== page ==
This album is for the 30- and 40-year-olds that are all committing to themselves and doing therapy – Adele
Adele’s latest album 30 brilliantly documents her quarter-life crisis. 30 is her first album in six years and the theme is self-discovery and self-love —it is her most vulnerable album yet. The songs in this album document her somewhat chaotic journey in adulthood, including her struggle with anxiety, a broken relationship, and a need to redefine who she was after she turned 30. Or as Adele perfectly put it “I feel like this album is self-destruction, then self-reflection, and then sort of self-redemption. I feel ready. I really want people to hear my side of the story this time.”
This is Adele’s “turning 30” album, and she does not hold back on the emotions and transitions that it brings. She truly comes alive in her feelings. In an interview with Vogue, she shared “I’ve been on my journey to find my true happiness”.
Me too Adele, me too!
Entering your thirties (and often late twenties) usually pushes you to consider what you want the rest of your life to look like. You have to let go of certain notions of what you want your life to be, you have to put aside childish things and face reality. You essentially go through a CRISIS. But as I often say, this crisis can be a period of growth, healing, and coming fully into who you are. The process can be tough, but it is necessary.
Adele’s vulnerability is a nudge to others to be more comfortable with their journey to self-actualization. And maybe to learn a thing or two.
In one of my favorite songs on the 30 album, “I Drink Wine.” Adele sings: “Why am I obsessin’ about the things I can’t control? / Why am I seekin’ approval from people I don’t even know?” Adele’s honesty opens up a conversation on topics we are often too afraid to discuss — even among our peers. People usually don’t share the deep struggles they go through as they journey to find themselves — because they are scared of being judged. Her vulnerability in her latest album 30 opens a new avenue for vulnerable conversations about our not-so-great moments of self-doubt and turmoil. It is a nudge to others to be more comfortable with their journey to self-actualization. And maybe to learn a thing or two.
That’s the beauty of music. It gives us something to relate to, provides a tangible expression for our unspoken feelings and fears, and in this case, it can help us be more intentional with our healing process. And that was what Adele intended. In an interview with Apple Music, she clearly states “[This album is for] the 30- and 40-year-olds that are all committing to themselves and doing therapy cos that’s my vibe, ’cause that’s what I was doing. So I’m more concerned with how this record can help them.” She also revealed that she shut down the conversation of making music geared toward TikTok and the younger generation, “I’d rather cater to people that are on my level in terms of the amount of time we’ve spent on Earth and all the things we’ve been through.”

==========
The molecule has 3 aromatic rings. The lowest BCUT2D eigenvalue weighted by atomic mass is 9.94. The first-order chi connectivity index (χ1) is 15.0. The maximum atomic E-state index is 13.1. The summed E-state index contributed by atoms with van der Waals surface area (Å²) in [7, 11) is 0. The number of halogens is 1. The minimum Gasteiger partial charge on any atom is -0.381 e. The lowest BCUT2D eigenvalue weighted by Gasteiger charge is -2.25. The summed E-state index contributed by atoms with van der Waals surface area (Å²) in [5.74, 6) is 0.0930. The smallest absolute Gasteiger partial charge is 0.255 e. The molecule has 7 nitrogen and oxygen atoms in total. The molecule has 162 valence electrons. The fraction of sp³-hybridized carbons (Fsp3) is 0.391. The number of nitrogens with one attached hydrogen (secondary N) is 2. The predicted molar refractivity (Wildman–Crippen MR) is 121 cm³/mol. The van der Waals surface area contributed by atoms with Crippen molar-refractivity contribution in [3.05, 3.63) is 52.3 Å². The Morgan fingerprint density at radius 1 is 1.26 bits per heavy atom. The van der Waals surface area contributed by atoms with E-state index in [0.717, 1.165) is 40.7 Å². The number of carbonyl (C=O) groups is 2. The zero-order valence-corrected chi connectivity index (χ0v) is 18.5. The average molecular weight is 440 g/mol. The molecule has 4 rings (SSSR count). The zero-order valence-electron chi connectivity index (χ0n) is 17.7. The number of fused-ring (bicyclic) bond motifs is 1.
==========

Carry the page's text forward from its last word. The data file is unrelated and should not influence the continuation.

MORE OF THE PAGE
In the song “Hold On” which is one of the most intense songs on the album, she gets deep as she sings:
Oh, what have I done yet again?
Have I not learned anything?
I don’t want to live in chaos
It’s like a ride that I want to get off
It’s hard to hold on to who I am
When I’m stumblin’ in the dark for a hand
I am so tired of battling with myself, with no chance to win
There is a great deal of importance in understanding who you are and holding on to your values despite the (many) things that life throws at you. That’s part of why I am so in love with this album. It amplifies a message that needs to be heard. You will battle yourself, feel lost and confused, and you will be tested. But that is the nature of a quarter-life crisis. Hold on and you will get through it. You will come out stronger. The second verse of the song starts heavy with the lyrics “I swear to God, I am such a mess” but the chorus of this song has a very important reminder: “Hold on ’cause you’re still strong.”
Even if you’re an Adele fan, the takeaway from this is to know that it is ok to go through a crisis and a—sometimes painful— journey to rediscover yourself. It’s an important and even necessary part of adulthood. You’ve got this!
This article was first published in an issue of The QLC Newsletter.
The QLC Newsletter covers issues like finding your purpose, self-actualization, job dissatisfaction, mental health, relationship issues, money anxieties, and more. These topics are typical stressors for an adult’s quarter-life crisis and every week our founder shares advice, insight, and unique perspectives on them.